Wilderness-loving carnivores, wolverines are powerful and relatively few. Washington's Cascades are one of the last places in the lower 48 where wolverines are known to exist.
Learn more about our remote camera work monitoring for wolverines.
We're Standing Strong for Wolverines
Even with less than 300 wolverines in the continental U.S., and a direct threat from climate change, in August 2014 the U.S. Fish and Wildlife Service overruled advice from its own biologists and abandoned proposed Endangered Species Act protections for wolverines.
That's why we recently joined an Intent to Sue letter along with Earthjustice and a coalition of eight other concerned organizations to ensure the agency follows well-established science and gives wolverines protections vital to their species' survival in the Lower 48.
Like mountain caribou, wolverines are survivors of an ice-age environment. They are threatened not only by habitat loss but by climate change, trapping, highways and other development.
An elusive Washington native
Washington state has experienced a flurry of wolverine activity in recent years; sightings have been reported from Mount Baker to Mount Adams. Some estimates report that there may be as many as 30 or more wolverines living in Washington's Cascades.
Conservation Northwest’s Citizen Wildlife Monitoring Project has documented several individual wolverines in the Cascades using unique chest markings and DNA from hair snags. From 2006 to 2013, researchers from WDFW and USFWS captured ten wolverines (seven female, four male) and fitted seven with satellite collars in an effort to locate natal dens and gather data on movements. The wolverines moved extensively, established large home ranges, and some made long distance dispersal movements.
Where wolverines live
Outside of Canada and Alaska, wolverines are now constrained to remote wilderness regions in the northern and western mountainous states, in areas like the Cascade Mountains and Rocky Mountains, where heavy snowpacks persist well into spring.
Wolverines are fierce and long distance hunters and scavengers, covering great distances in their search for carrion, including winter killed deer, elk and mountain goats. Shy of humans, their wide-ranging travel also makes it difficult for biologists to study them. Our citizen-run remote cameras have captured remarkable recent photos of wolverines.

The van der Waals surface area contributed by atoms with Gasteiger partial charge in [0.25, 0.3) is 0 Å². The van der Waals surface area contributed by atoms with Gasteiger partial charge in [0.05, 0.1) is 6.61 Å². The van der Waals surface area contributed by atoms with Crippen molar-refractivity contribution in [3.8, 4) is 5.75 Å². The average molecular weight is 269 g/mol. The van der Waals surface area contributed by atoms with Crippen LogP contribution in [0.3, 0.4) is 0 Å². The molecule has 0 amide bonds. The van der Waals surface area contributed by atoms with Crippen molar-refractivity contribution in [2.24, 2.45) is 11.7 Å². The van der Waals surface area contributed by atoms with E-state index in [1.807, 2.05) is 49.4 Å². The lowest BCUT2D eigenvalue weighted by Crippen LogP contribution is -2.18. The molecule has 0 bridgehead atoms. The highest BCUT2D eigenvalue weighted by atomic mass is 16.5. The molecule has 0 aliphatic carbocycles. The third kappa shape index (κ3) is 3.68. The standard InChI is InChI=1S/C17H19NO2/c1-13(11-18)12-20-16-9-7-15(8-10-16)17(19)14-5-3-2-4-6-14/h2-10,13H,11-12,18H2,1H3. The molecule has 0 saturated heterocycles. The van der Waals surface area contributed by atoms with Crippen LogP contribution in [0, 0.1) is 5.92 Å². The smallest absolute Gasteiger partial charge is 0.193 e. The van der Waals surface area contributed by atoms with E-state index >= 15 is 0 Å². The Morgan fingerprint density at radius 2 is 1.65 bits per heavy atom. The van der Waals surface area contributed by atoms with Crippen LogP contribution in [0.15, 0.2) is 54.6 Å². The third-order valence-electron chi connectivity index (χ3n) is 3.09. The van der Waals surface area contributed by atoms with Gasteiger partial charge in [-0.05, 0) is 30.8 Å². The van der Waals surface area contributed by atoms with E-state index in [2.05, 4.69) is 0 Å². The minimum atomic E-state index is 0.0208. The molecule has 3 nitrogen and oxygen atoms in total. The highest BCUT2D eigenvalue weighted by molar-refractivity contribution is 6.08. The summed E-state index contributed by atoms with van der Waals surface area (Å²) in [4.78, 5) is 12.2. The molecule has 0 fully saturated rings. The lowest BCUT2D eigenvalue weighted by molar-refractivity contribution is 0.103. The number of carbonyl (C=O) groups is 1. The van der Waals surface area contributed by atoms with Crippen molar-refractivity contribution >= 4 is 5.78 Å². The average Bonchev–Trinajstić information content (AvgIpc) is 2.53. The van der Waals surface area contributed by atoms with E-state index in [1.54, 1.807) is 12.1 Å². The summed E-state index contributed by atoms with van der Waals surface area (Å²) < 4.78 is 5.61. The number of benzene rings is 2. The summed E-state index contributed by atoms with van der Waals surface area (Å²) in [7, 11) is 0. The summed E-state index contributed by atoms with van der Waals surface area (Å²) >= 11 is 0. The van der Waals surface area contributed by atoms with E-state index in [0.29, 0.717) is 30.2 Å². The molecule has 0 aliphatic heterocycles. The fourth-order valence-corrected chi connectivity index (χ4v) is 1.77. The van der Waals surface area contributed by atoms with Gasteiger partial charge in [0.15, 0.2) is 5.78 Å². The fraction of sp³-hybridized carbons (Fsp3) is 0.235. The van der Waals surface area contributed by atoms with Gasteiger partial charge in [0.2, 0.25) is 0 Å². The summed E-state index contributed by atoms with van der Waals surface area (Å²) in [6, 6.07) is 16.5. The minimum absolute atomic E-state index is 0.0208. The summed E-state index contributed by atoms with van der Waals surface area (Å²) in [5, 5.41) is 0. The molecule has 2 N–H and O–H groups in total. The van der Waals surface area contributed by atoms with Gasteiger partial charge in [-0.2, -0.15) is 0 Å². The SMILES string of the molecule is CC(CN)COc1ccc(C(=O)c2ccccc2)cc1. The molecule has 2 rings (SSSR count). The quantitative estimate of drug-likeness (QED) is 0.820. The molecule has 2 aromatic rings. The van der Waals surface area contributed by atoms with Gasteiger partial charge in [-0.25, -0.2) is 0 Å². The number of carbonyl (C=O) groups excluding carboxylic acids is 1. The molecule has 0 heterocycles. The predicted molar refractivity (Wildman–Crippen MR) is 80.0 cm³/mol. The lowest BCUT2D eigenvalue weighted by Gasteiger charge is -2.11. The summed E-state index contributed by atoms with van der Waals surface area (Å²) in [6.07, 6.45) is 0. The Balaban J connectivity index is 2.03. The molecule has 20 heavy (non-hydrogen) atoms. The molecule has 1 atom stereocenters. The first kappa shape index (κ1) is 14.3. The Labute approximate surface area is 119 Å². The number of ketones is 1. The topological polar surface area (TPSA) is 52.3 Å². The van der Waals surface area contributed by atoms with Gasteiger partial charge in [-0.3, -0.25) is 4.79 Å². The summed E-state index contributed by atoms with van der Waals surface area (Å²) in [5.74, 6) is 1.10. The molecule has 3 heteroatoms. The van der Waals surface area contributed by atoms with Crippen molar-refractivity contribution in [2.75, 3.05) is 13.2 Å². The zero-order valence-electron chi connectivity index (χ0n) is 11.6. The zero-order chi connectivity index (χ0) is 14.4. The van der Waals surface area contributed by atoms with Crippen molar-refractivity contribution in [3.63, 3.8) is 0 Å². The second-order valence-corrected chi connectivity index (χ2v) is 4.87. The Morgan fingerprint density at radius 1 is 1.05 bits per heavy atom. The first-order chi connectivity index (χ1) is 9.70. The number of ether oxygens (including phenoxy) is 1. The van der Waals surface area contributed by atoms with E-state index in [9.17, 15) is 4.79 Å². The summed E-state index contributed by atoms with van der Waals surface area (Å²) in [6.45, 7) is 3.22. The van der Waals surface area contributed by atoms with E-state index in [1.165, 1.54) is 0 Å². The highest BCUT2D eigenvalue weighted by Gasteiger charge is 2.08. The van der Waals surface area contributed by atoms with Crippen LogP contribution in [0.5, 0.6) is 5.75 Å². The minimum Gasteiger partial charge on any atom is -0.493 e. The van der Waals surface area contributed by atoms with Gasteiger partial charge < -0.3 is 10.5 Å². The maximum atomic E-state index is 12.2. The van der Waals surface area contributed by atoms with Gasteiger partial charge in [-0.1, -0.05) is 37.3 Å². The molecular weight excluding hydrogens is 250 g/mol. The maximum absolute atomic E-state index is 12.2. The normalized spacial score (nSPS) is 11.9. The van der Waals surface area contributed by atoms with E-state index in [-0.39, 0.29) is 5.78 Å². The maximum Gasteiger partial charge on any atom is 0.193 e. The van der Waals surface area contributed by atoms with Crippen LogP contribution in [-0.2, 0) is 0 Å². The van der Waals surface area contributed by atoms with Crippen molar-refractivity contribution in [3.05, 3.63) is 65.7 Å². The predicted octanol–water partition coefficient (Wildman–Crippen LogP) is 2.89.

Wolverines were probably never very numerous, but following years of heavy trapping and indiscriminate poison-baiting aimed at other carnivores, they were lost from most of their U.S. historical range by the early 1900s. Today, they are thought to number just 300 in the lower 48 states.
More wolverine facts
Female wolverines rely on deep snow for their dens, digging eight or more feet into the snow to provide warmth and shelter for kits.
Wolverines have thick dark brown fur with a honey-brown stripes traveling along each side from the shoulders to the base of the tail. One of the early indigenous names for them translated as "skunk bear."
The largest land-based animal of the weasel family, the wolverine weighs 15 to 40 pounds. (Larger mustelids are the sea otter and giant otter.)
These awesome predators have a keen sense of smell for finding food, for example animals like mountain goats killed by avalanche, buried deep beneath the snow.
Wolverines are predominantly scavengers of carrion of large mammals (including mountain goat, deer, elk, moose, and caribou). But they also prey on marmots, ground squirrels, snowshoe hares, and other small mammals. Like coyotes and other carnivores, they will also eat insects and berries.
Wolverines are capable of taking down animals five times their own body weight when snow conditions give them a predatory advantage. They are known to chase away cougars and grizzly bears!
- Wolverines are most often solitary, except during mating season. But as we learn more about them, we see that they will hunt together occasionally and sometimes "hang with" siblings.